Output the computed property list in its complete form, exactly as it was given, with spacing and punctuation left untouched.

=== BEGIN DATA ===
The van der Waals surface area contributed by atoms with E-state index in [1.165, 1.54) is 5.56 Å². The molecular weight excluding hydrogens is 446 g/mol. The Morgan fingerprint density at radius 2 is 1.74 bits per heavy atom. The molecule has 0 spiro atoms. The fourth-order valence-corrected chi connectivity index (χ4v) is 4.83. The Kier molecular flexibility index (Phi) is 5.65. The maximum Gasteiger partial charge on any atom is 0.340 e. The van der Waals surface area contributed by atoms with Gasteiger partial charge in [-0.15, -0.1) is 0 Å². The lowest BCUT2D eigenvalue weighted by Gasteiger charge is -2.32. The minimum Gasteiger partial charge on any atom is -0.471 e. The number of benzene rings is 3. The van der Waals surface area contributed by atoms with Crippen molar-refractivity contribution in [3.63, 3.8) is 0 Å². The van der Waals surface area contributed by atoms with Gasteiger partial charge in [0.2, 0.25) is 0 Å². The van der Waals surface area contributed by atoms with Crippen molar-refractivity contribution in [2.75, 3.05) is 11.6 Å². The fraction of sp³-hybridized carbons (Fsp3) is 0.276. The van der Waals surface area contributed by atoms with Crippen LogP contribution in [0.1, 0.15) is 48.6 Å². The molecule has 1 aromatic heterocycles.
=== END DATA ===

The van der Waals surface area contributed by atoms with E-state index in [1.165, 1.54) is 5.56 Å². The molecular weight excluding hydrogens is 446 g/mol. The Morgan fingerprint density at radius 2 is 1.74 bits per heavy atom. The molecule has 0 spiro atoms. The fourth-order valence-corrected chi connectivity index (χ4v) is 4.83. The Kier molecular flexibility index (Phi) is 5.65. The maximum Gasteiger partial charge on any atom is 0.340 e. The van der Waals surface area contributed by atoms with Gasteiger partial charge in [-0.15, -0.1) is 0 Å². The lowest BCUT2D eigenvalue weighted by Gasteiger charge is -2.32. The minimum Gasteiger partial charge on any atom is -0.471 e. The number of benzene rings is 3. The van der Waals surface area contributed by atoms with Crippen molar-refractivity contribution in [3.63, 3.8) is 0 Å². The van der Waals surface area contributed by atoms with Gasteiger partial charge in [0.2, 0.25) is 0 Å². The van der Waals surface area contributed by atoms with Crippen molar-refractivity contribution in [2.75, 3.05) is 11.6 Å². The fraction of sp³-hybridized carbons (Fsp3) is 0.276. The van der Waals surface area contributed by atoms with Crippen LogP contribution in [0.1, 0.15) is 48.6 Å². The molecule has 1 aromatic heterocycles.